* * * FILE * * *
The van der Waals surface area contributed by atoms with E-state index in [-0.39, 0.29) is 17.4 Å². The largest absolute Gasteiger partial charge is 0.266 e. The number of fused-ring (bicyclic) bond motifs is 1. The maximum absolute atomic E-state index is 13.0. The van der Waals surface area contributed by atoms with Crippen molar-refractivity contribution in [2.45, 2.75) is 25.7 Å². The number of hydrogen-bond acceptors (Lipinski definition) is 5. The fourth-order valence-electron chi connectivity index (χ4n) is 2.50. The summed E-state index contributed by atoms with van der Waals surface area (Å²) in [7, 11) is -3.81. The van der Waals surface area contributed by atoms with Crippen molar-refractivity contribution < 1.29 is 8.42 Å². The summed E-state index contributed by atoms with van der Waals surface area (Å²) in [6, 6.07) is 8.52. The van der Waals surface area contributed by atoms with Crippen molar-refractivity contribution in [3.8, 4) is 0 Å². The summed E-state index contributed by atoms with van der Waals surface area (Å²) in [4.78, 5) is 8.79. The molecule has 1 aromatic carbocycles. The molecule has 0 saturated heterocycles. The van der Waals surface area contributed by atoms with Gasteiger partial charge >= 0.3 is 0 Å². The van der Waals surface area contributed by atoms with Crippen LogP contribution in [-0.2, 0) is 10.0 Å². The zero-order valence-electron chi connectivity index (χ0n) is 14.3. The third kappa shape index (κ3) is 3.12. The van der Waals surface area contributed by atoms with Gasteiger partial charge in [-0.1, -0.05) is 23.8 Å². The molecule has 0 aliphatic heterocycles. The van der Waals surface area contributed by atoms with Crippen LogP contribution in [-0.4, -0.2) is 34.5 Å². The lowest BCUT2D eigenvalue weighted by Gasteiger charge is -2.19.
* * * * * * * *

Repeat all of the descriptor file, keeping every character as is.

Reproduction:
The van der Waals surface area contributed by atoms with E-state index in [-0.39, 0.29) is 17.4 Å². The largest absolute Gasteiger partial charge is 0.266 e. The number of fused-ring (bicyclic) bond motifs is 1. The maximum absolute atomic E-state index is 13.0. The van der Waals surface area contributed by atoms with Crippen molar-refractivity contribution in [2.45, 2.75) is 25.7 Å². The number of hydrogen-bond acceptors (Lipinski definition) is 5. The fourth-order valence-electron chi connectivity index (χ4n) is 2.50. The summed E-state index contributed by atoms with van der Waals surface area (Å²) in [7, 11) is -3.81. The van der Waals surface area contributed by atoms with Crippen molar-refractivity contribution < 1.29 is 8.42 Å². The summed E-state index contributed by atoms with van der Waals surface area (Å²) in [6, 6.07) is 8.52. The van der Waals surface area contributed by atoms with Crippen molar-refractivity contribution in [3.8, 4) is 0 Å². The summed E-state index contributed by atoms with van der Waals surface area (Å²) in [4.78, 5) is 8.79. The molecule has 1 aromatic carbocycles. The molecule has 0 saturated heterocycles. The van der Waals surface area contributed by atoms with Gasteiger partial charge >= 0.3 is 0 Å². The van der Waals surface area contributed by atoms with Crippen LogP contribution in [-0.2, 0) is 10.0 Å². The zero-order valence-electron chi connectivity index (χ0n) is 14.3. The third kappa shape index (κ3) is 3.12. The van der Waals surface area contributed by atoms with Gasteiger partial charge in [-0.1, -0.05) is 23.8 Å². The molecule has 0 aliphatic heterocycles. The van der Waals surface area contributed by atoms with Crippen LogP contribution in [-0.4, -0.2) is 34.5 Å². The lowest BCUT2D eigenvalue weighted by Gasteiger charge is -2.19.